(Image credit: Paul Natkin / Getty Images)

The Mozart of electric guitar, Eddie Van Halen revolutionised rock music with his band, the mighty Van Halen, and redefined what it meant to be a guitarist – Eddie's innovative two-handed ‘tapping’ technique made him the most influential guitarist since Jimi Hendrix – and provided a template for thousands of musicians to follow.

"I can't believe I'm having to write this, but my father, Edward Lodewijk Van Halen, has lost his long and arduous battle with cancer this morning," said his son Wolfgang.

"He was the best father I could ever ask for. Every moment I've shared with him on and off stage was a gift. 

"My heart is broken and I don't think I'll ever fully recover from this loss. I love you so much, Pop."

Read Eddie Van Halen: the life and times of a guitar god

Brent Young (Died September 25, 2020)

Former Trivium bassist and guitarist Brent Young played on the band's Caeruleus EP (also known as 'the blue demo'), released in 2003, and the following year's debut album, Ember To Inferno


Harold Budd (May 24, 1936 – December 8, 2020)

Harold Budd, a pioneer of ambient music, became an acclaimed composer in the minimalist and avant-garde scene in the late 1960s. He later became better known for his work with figures such as the Cocteau Twins and Brian Eno


Ken Hensley (August 24, 1945 - November 4, 2020)

Ken Hensley was Uriah Heep’s keyboard player and chief songwriter from 1970 to 1980. He was also a multi-instrumentalist and producer. 

Uriah Heep leader leader Mick Box shared a post on Facebook, saying, "I received devastating news this morning from Ken’s manager Steve Weltman that Ken Hensley has passed away. I had just finished watching his video of the unboxing of the 50th Anniversary Box Set last night, where he seemed absolutely fine and justifiably proud of his time in Uriah Heep, which has just added to the shock.

"We may not have always been the best of friends, but there were some wonderful times we shared too, which are the ones I will always remember. Ken wrote some amazing songs in his tenure with the band, and they will remain a musical legacy that will be in people’s hearts forever."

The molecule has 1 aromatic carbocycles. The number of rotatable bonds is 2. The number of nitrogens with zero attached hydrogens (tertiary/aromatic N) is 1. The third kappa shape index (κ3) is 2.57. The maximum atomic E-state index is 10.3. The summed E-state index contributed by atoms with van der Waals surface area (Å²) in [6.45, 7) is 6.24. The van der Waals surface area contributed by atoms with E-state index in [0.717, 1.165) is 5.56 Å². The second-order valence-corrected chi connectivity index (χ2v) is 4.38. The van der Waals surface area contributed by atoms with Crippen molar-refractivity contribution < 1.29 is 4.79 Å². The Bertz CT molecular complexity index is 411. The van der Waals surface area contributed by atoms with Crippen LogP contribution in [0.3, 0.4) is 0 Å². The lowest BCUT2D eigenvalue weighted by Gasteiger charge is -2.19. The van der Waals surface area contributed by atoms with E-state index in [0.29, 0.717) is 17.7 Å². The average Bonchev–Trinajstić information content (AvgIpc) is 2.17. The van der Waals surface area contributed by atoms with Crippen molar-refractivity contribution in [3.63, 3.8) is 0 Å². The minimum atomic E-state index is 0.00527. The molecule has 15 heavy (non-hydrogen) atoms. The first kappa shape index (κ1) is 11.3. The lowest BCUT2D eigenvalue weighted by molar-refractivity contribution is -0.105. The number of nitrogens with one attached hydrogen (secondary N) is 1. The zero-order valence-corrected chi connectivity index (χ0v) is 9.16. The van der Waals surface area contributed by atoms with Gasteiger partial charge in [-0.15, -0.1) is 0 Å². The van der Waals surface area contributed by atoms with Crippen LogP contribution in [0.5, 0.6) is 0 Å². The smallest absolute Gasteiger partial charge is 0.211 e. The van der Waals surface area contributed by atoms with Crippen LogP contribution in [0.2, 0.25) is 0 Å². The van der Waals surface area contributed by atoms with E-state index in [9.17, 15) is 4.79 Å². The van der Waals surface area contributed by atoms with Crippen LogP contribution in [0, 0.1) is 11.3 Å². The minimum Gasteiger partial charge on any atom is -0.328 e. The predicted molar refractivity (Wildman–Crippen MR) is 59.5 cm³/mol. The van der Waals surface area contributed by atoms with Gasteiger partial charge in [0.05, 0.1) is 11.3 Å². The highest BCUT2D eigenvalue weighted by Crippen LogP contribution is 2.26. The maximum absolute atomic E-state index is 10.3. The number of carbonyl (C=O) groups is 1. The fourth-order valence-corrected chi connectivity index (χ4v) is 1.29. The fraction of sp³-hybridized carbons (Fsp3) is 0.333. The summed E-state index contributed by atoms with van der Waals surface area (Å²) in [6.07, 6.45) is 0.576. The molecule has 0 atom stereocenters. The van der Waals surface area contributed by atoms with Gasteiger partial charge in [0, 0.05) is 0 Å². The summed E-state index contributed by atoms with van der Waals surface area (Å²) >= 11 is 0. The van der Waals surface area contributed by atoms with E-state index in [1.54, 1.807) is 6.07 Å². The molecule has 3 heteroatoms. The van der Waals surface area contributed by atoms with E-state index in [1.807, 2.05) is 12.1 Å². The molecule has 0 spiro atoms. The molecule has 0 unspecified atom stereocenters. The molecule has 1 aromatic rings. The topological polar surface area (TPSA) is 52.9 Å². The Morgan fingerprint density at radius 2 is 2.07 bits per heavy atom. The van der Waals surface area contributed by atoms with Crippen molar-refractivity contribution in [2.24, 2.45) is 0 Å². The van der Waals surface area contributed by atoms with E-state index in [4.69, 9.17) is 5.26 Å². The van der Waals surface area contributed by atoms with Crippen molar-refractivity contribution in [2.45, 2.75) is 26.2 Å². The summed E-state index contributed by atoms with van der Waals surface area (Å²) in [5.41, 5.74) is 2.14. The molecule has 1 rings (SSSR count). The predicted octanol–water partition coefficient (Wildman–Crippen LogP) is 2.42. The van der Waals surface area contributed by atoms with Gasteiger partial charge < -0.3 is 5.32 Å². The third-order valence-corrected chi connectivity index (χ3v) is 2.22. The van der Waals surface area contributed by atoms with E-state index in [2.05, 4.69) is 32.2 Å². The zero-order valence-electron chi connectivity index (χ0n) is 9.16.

Baron Wolman (June 25, 1937 - November 2, 2020)

Baron Wolman was an American photographer most commonly recognized for his work in the late 1960s for the music magazine Rolling Stone. He was the first photographer to ever shoot for the magazine and was 2011's Classic Rock VIP Award winner. Wolman published a number of books collating his work, including Baron Wolman – The Rolling Stone Years, Woodstock, Groupies, My Generation and Jimi Hendrix. 


Sean Malone (January 1, 1970 – December 9, 2020)

Sean Malone joined Cynic ahead of the release of their 1993 debut album Focus, and rejoined the group when they reformed in 2008. In the interim years Malone worked as a session bassist, released a solo album, Cortlandt, and authored four books, Music Theory for Bassists, Dictionary Of Bass Grooves, Rock Bass, and A Portrait of Jaco: The Solos Collection, a book of transcriptions of Jaco Pastorius’ bass solos.

“I learned today that Sean Malone has died,” Cynic vocalist/guitarist Paul Masvidal wrote in a statement on Instagram, announcing the news of Malone’s death. “I am numb and grief stricken. 

"He had a brilliant mind, a gracious heart and was one of the greatest musicians I’ve ever encountered. I know that this is a shocking loss for so many fans whose lives he touched with his artistry, as it is for me. Please keep him in your thoughts and listen to his playing to celebrate his life.”


Leslie West (October 22, 1945 – December 22, 2020)

Leslie West was best known as the guitarist and co-vocalist of legendary Long Island, New York, hard rock pioneers Mountain.

West suffered cardiac arrest at his home near Daytona, Florida, on December 21, and never regained consciousness.

Black Sabbath bassist Geezer Butler was among the first rock stars to pay tribute to the influential guitarist, hailing West’s riff on Mountain’s hard rock standard Mississippi Queen, as “one of, if not the greatest, riff of all time.”